Country

Syria

Explore historical and projected climate data, climate data by sector, impacts, key vulnerabilities and what adaptation measures are being taken. Explore the overview for a general context of how climate change is affecting Syria.

Vulnerability

Overall risks from climate-related impacts are evaluated based on the interaction of climate-related hazards (including hazardous events and trends) with the vulnerability of communities (susceptibility to harm and lack of capacity to adapt), and exposure of human and natural systems. Changes in both the climate system and socioeconomic processes -including adaptation and mitigation actions- are drivers of hazards, exposure, and vulnerability (IPCC Fifth Assessment Report, 2014).

Syria is at risk to several natural hazards, including floods, droughts, extreme temperatures, landslides, and storms.

This section provides a summary of key natural hazards and their associated socioeconomic impacts in a given country. It allows for a quick assessment of most vulnerable areas through the spatial comparison of natural hazard data with development data, thereby identifying exposed livelihoods and natural systems.

Natural Hazard Statistics

The charts provide overview of the most frequent natural disaster in a given country and understand the impacts of those disasters on human populations.

Natural Hazard / Development Nexus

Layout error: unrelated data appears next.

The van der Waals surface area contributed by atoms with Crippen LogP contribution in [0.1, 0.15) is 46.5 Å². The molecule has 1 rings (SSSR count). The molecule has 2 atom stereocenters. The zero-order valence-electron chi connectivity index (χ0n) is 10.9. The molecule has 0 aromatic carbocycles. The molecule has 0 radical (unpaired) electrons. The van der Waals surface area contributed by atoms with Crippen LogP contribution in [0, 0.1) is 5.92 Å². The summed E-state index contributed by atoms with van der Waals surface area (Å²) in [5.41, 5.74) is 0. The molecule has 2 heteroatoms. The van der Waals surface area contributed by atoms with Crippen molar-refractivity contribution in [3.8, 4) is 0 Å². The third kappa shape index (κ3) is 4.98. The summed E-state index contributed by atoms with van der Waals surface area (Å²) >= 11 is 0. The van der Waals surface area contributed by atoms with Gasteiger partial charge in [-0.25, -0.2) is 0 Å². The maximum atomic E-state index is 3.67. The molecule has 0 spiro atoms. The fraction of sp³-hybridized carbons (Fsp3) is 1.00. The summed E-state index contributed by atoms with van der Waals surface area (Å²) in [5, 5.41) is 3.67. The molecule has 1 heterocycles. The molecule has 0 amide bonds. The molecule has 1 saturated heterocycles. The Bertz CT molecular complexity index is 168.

This tool allows the overlay of different natural hazard maps with social economic datasets by sliding the bar horizontally, which provides a broad sense of vulnerable areas.

 
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Key Vulnerabilities

  • Syria is exposed to extreme rainfall events that often exceed 50 mm/hour, which cause floods with severe damage to humans, livestock and agriculture.
  • Syria is exposed to heat waves during summer and spring, when temperatures increase by about 5°C above monthly averages. Heat waves can be moderate, where the temperature increases by 5-7°C, and severe, where the increase reaches 8-10°C above average.
  • Syria is also exposed to cold waves, especially during winter and, occasionally during transitional seasons, when temperatures are zero or below. The number of frost occurrences differs from year to year. Radiation frost occurs during spring.
  • Droughts have ranked among the worst of Syria’s natural disasters since 1900 in terms of the number of people affected. For example, the 2008 drought affected over 1.3 million people, and the 2009 Global Assessment Report estimated that about 10% of the Syrian population is exposed to droughts.

More information on natural hazards can be found at ThinkHazard.